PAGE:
An EDS will be a so-called registered security. Legal title will be provided to the holder by entry of his name on the operator register of eligible debt securities, a computer-held record of ownership. A change in the register will represent a change in legal title. Furthermore, individual EDSs will be interchangeable thus increasing flexibility for the issuer of the securities and allowing better tailoring to the needs of both investors and issuers. The modified regulations therefore take account of the different legal characteristics of the EDS.

Legislative change is necessary to allow for the creation of EDSs. The current scope of uncertificated securities regulations, which make provision for electronic transfer and evidencing of ownership of securities, does not cover EDSs. The regulations under debate amend the Uncertificated Securities Regulations 2001 to allow eligible debt securities to be settled in CREST and for title to be provided by entry on the operator register operated by CREST—that is, electronic transfer of title representing a change in legal ownership. Most of the amendments are technical and designed to facilitate and give legal backing to the upkeep of the registers and the transfer of securities.

The definition of an eligible debt security in the regulations has been deliberately cast in broad terms. The breadth of the definition is intended to maintain sufficient flexibility, while allowing for the possible future development of new kinds of securities.

We are making changes for three reasons. The first reason is to underpin financial stability by allowing settlement of short-term debt securities to take place in CREST with full delivery versus payment in central bank money. The second reason is to reduce costs of raising capital by removing the need to print and store large quantities of certificates. The third reason is to help maintain the UK's competitiveness as a location for financial services by providing a modern and an efficient security settlement environment for London's financial markets.

Our objective is simple: the electronic legal transfer of title and settlement of eligible debt securities. We believe that that change will enhance the competitiveness of the infrastructure of the UK financial markets, and it will be warmly welcomed by the City.

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4.37 pm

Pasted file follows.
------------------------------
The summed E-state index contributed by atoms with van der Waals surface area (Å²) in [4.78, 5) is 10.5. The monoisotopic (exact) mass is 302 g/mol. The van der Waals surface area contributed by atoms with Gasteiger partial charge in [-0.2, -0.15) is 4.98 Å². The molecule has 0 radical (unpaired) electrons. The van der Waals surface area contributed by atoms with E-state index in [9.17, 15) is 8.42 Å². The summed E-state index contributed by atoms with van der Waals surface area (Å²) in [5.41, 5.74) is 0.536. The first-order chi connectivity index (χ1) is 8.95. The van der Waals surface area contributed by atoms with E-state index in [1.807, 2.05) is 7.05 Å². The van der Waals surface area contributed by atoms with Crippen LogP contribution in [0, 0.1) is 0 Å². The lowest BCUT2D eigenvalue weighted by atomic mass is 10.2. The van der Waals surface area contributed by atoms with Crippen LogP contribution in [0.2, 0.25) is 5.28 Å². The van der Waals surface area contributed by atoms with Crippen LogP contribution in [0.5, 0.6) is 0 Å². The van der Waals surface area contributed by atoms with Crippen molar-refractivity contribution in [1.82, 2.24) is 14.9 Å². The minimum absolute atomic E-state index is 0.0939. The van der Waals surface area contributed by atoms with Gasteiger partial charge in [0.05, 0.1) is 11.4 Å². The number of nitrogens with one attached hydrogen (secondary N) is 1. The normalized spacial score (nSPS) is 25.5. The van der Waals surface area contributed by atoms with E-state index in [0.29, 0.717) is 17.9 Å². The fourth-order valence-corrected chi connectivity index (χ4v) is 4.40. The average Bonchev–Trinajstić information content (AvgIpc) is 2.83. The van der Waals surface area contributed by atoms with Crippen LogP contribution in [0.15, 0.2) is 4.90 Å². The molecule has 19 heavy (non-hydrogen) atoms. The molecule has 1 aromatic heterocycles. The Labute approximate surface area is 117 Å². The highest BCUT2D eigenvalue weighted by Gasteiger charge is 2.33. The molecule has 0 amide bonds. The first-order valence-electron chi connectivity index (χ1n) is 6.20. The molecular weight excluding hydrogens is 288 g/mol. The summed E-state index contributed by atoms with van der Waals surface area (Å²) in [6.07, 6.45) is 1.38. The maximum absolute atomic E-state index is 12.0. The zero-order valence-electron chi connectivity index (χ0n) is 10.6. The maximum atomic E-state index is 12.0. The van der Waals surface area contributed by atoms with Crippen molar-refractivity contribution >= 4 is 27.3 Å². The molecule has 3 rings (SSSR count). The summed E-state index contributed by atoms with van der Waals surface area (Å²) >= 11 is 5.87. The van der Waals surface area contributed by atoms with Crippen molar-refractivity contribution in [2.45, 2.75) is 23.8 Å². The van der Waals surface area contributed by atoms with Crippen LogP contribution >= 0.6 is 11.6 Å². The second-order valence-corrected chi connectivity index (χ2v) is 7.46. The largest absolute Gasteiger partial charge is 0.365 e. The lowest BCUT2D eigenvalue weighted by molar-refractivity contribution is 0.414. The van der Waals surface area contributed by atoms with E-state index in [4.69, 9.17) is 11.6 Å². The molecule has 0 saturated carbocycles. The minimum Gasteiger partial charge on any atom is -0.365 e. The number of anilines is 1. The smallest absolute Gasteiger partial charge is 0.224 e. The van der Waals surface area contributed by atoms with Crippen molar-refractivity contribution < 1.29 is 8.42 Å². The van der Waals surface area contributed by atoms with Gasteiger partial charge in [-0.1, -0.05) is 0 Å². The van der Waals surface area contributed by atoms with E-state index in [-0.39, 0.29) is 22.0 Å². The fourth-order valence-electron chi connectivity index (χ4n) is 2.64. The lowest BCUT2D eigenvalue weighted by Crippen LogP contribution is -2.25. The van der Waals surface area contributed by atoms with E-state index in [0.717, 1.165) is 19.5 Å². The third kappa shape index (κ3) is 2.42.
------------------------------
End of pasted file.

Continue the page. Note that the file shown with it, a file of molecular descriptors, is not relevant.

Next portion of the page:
Mr. Stephen O'Brien (Eddisbury): I, too, welcome you to the Chair, Mr. Hurst? This is the first time that I have had the privilege of serving under your chairmanship.

The regulations come before us having been postponed from 3 June. They were considered in the other place last Friday. I thoroughly welcome the measure. It is not controversial, and will be welcomed in the City, as were the original rules and regulations introduced in 1995, when I was working in a plc. There was considerable acclamation for the introduction of the uncertificated process. I had some hand in advising, and then chairing, conferences on CREST, so I am familiar with this subject.

I am glad that following the first introduction of regulations in 1995 there was an extension to include gilts in 2000, and that there were further regulations in 2001. Given the nature of the statutory instrument and the subject matter, I should like to congratulate the Minister and his officials on the explanatory memorandum. It is a model of clarity. In my view, it is the only thing that needs to be read to understand and approve of what is being proposed.

The Minister confirmed that the regulations represent a final variation as part of the rolling programme of what will be included following the 1998 Bank of England securities priorities review. In the House of Lords, my noble Friend Baroness Wilcox asked of the Minister, Lord McIntosh of Haringey, only two questions, which he answered satisfactorily on Friday. He said that the regulations were the final variation as part of the rolling review, and that if there were any other consideration or proposal that might want to add to, amend, or indeed adjust the regulations in this respect, there would be prior consultation. He answered both questions in the affirmative, which is satisfactory from our point of view. I am therefore happy to register the Official Opposition's approval for the measure.